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Abdul Basit

April 25, 2019

From stalemate to stalemate

Opinion

Abdul Basit
April 25, 2019

Is there any possibility in the foreseeable future of Pakistan and India burying the hatchet and living as good neighbors? I’m afraid the prospects look remote. The Pulwama attack and the ensuing developments were a stark reality check. When the discourse comes down to creating space for preemptive strikes and limited war in a nuclear environment, it’s not hard to imagine how precarious the situation is. The mutual distrust seems unbridgeable; and the disputes unsolvable. The two nuclear rivals seem destined to be in a gridlock for perhaps generations to come.

The international community, too, appears to be helpless in nudging the two, particularly India, towards talking and finding solutions to the long-standing issues. Major powers are reluctant to get involved, in deference to India’s aversion to third-party mediation. Au contraire, they pander to India’s sensitivities for their own respective interests. Even the continuing mayhem in Indian-occupied Kashmir fails to shake their conscience. India is thus emboldened to continue rejecting Pakistan’s overtures.

Of course, India has its own grievances no matter how non sequitur. It blames Pakistan for the continuing mess, especially in IoK. According to India, only Pakistan is responsible for the intractable bilateral impasse, for it refuses to dispense with its policy of stoking violence and abetting terrorism. Pakistan continues to breach its commitment of January 6, 2004 given by then president General Pervez Musharraf that he would “not permit any territory under Pakistan`s control to be used to support terrorism in any manner.” As per India’s view, in view of Pakistan’s duplicity, dialogue is neither desirable nor sustainable. In short, “terror and talks cannot go together”.

Indian arguments are self-serving. Take the Mumbai attack trial currently under way in Pakistan. India is hardly cooperating. For instance, it never allowed a judicial commission from Pakistan to meet Ajmal Kasab, the only attacker captured alive by the police. It is also intriguing as to why he was so hurriedly executed by India in November 2012, thus depriving the prosecution in Pakistan to record his testimony and cross-examine him.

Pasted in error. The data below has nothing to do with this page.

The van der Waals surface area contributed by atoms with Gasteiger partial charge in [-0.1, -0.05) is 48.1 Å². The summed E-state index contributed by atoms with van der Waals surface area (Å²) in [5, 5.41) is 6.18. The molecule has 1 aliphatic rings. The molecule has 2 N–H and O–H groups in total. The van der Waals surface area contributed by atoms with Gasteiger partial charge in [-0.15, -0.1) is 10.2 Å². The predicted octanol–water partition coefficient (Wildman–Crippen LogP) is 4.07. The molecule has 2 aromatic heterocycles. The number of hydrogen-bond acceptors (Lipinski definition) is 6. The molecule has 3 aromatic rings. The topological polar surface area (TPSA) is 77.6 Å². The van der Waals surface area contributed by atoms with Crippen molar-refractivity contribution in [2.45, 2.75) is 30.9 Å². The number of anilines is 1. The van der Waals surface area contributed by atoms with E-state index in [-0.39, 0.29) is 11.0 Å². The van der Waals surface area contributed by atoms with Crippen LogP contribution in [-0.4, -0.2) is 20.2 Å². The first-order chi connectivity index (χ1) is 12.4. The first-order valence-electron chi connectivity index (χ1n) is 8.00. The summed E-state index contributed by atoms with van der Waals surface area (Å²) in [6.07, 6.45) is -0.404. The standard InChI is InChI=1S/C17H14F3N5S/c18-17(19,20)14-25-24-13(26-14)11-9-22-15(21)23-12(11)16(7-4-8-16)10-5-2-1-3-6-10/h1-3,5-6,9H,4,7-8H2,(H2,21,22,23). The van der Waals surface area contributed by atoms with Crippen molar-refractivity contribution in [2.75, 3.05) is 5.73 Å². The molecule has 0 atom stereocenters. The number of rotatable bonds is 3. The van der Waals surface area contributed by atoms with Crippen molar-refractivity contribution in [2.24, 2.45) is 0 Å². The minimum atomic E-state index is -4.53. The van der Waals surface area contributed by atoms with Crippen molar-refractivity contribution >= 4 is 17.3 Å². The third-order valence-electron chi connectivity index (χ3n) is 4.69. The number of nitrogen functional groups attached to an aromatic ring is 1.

Even at present, India is reluctant to arrange the deposition of 24 Indian nationals. One cannot therefore help but agree with Elias Davidsson’s conclusions in his book ‘The Betrayal of India, Revisiting the 26/11 Evidence’ that the Mumbai attacks in all likelihood were planned in India and executed by India to implicate Pakistan in state terrorism. In fact, it serves India’s interests well if the Mumbai attacks trial drags on indefinitely. Not only is it a good talking point against Pakistan. India is also using it as a pretext against talks on Kashmir.

Par for the course, India also never responded positively to Pakistan’s offer of joint investigation into the Uri and Pulwama attacks. As for Pathankot, India is itself to be blamed for scuttling progress by unilaterally making a reciprocal visit by a team of its National Investigation Agency to Pakistan a precondition for further bilateral engagement on the issue. In March/April 2016, a Pakistani joint investigation team visited the Pathankot airbase and New Delhi. The visit in my view could have been prepared much better, for its limited terms of reference didn’t allow the JIT to do its work conclusively. Nevertheless, it still reflected Pakistan’s readiness to accommodate India. I would tell my interlocutors in New Delhi that in such matters it was not reciprocity but meaningful cooperation that counted. Perhaps, Pathankot too was a false-flag operation a la Mumbai, and getting to the bottom was never intended by India.